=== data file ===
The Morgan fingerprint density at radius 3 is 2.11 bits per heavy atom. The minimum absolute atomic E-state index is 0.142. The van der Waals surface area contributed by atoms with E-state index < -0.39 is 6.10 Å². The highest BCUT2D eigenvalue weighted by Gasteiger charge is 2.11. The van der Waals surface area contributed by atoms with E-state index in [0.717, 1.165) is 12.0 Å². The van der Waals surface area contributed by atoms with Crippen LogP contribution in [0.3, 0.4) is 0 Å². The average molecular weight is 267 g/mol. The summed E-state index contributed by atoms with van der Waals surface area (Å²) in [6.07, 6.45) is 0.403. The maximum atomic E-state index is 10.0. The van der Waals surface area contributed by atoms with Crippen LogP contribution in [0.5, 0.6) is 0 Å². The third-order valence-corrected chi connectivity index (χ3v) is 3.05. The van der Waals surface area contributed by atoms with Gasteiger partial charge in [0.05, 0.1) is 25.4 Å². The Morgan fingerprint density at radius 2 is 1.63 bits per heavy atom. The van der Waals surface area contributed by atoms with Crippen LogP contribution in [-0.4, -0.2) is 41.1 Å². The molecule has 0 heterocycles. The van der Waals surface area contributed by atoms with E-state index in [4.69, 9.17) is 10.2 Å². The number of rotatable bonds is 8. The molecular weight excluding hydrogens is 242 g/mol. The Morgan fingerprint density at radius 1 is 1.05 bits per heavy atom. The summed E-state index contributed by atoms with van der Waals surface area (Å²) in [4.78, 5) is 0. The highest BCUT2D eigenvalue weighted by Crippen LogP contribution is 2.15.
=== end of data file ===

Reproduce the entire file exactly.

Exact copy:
The Morgan fingerprint density at radius 3 is 2.11 bits per heavy atom. The minimum absolute atomic E-state index is 0.142. The van der Waals surface area contributed by atoms with E-state index < -0.39 is 6.10 Å². The highest BCUT2D eigenvalue weighted by Gasteiger charge is 2.11. The van der Waals surface area contributed by atoms with E-state index in [0.717, 1.165) is 12.0 Å². The van der Waals surface area contributed by atoms with Crippen LogP contribution in [0.3, 0.4) is 0 Å². The average molecular weight is 267 g/mol. The summed E-state index contributed by atoms with van der Waals surface area (Å²) in [6.07, 6.45) is 0.403. The maximum atomic E-state index is 10.0. The van der Waals surface area contributed by atoms with Crippen LogP contribution in [0.5, 0.6) is 0 Å². The third-order valence-corrected chi connectivity index (χ3v) is 3.05. The van der Waals surface area contributed by atoms with Gasteiger partial charge in [0.05, 0.1) is 25.4 Å². The Morgan fingerprint density at radius 2 is 1.63 bits per heavy atom. The van der Waals surface area contributed by atoms with Crippen LogP contribution in [-0.4, -0.2) is 41.1 Å². The molecule has 0 heterocycles. The van der Waals surface area contributed by atoms with E-state index in [4.69, 9.17) is 10.2 Å². The number of rotatable bonds is 8. The molecular weight excluding hydrogens is 242 g/mol. The Morgan fingerprint density at radius 1 is 1.05 bits per heavy atom. The summed E-state index contributed by atoms with van der Waals surface area (Å²) in [4.78, 5) is 0. The highest BCUT2D eigenvalue weighted by Crippen LogP contribution is 2.15.